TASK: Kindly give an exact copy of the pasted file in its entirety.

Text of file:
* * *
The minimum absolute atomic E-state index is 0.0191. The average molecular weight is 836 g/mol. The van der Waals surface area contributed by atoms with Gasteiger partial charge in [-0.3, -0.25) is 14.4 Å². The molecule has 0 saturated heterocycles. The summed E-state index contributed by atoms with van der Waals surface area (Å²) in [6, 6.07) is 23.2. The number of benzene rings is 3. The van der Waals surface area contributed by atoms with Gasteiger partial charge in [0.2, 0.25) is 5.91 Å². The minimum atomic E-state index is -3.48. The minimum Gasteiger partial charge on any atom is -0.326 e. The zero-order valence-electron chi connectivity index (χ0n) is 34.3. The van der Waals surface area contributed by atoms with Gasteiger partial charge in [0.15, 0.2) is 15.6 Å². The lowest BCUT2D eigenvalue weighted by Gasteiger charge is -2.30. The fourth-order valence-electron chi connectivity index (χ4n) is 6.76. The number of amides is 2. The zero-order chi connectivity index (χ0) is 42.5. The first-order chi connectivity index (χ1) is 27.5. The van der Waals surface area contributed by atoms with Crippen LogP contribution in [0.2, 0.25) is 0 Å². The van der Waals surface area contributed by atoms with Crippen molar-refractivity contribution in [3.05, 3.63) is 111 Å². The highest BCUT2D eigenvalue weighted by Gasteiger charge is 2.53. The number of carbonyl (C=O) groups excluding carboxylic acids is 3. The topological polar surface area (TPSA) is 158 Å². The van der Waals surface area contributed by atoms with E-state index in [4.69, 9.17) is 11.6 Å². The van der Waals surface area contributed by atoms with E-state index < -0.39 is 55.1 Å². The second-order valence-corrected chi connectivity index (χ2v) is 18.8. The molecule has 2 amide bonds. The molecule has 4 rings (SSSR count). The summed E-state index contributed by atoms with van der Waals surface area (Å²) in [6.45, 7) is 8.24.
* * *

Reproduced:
The minimum absolute atomic E-state index is 0.0191. The average molecular weight is 836 g/mol. The van der Waals surface area contributed by atoms with Gasteiger partial charge in [-0.3, -0.25) is 14.4 Å². The molecule has 0 saturated heterocycles. The summed E-state index contributed by atoms with van der Waals surface area (Å²) in [6, 6.07) is 23.2. The number of benzene rings is 3. The van der Waals surface area contributed by atoms with Gasteiger partial charge in [0.2, 0.25) is 5.91 Å². The minimum atomic E-state index is -3.48. The minimum Gasteiger partial charge on any atom is -0.326 e. The zero-order valence-electron chi connectivity index (χ0n) is 34.3. The van der Waals surface area contributed by atoms with Gasteiger partial charge in [0.15, 0.2) is 15.6 Å². The lowest BCUT2D eigenvalue weighted by Gasteiger charge is -2.30. The fourth-order valence-electron chi connectivity index (χ4n) is 6.76. The number of amides is 2. The zero-order chi connectivity index (χ0) is 42.5. The first-order chi connectivity index (χ1) is 27.5. The van der Waals surface area contributed by atoms with Crippen LogP contribution in [0.2, 0.25) is 0 Å². The van der Waals surface area contributed by atoms with Crippen molar-refractivity contribution in [3.05, 3.63) is 111 Å². The highest BCUT2D eigenvalue weighted by Gasteiger charge is 2.53. The number of carbonyl (C=O) groups excluding carboxylic acids is 3. The topological polar surface area (TPSA) is 158 Å². The van der Waals surface area contributed by atoms with E-state index in [4.69, 9.17) is 11.6 Å². The van der Waals surface area contributed by atoms with E-state index < -0.39 is 55.1 Å². The second-order valence-corrected chi connectivity index (χ2v) is 18.8. The molecule has 2 amide bonds. The molecule has 4 rings (SSSR count). The summed E-state index contributed by atoms with van der Waals surface area (Å²) in [6.45, 7) is 8.24.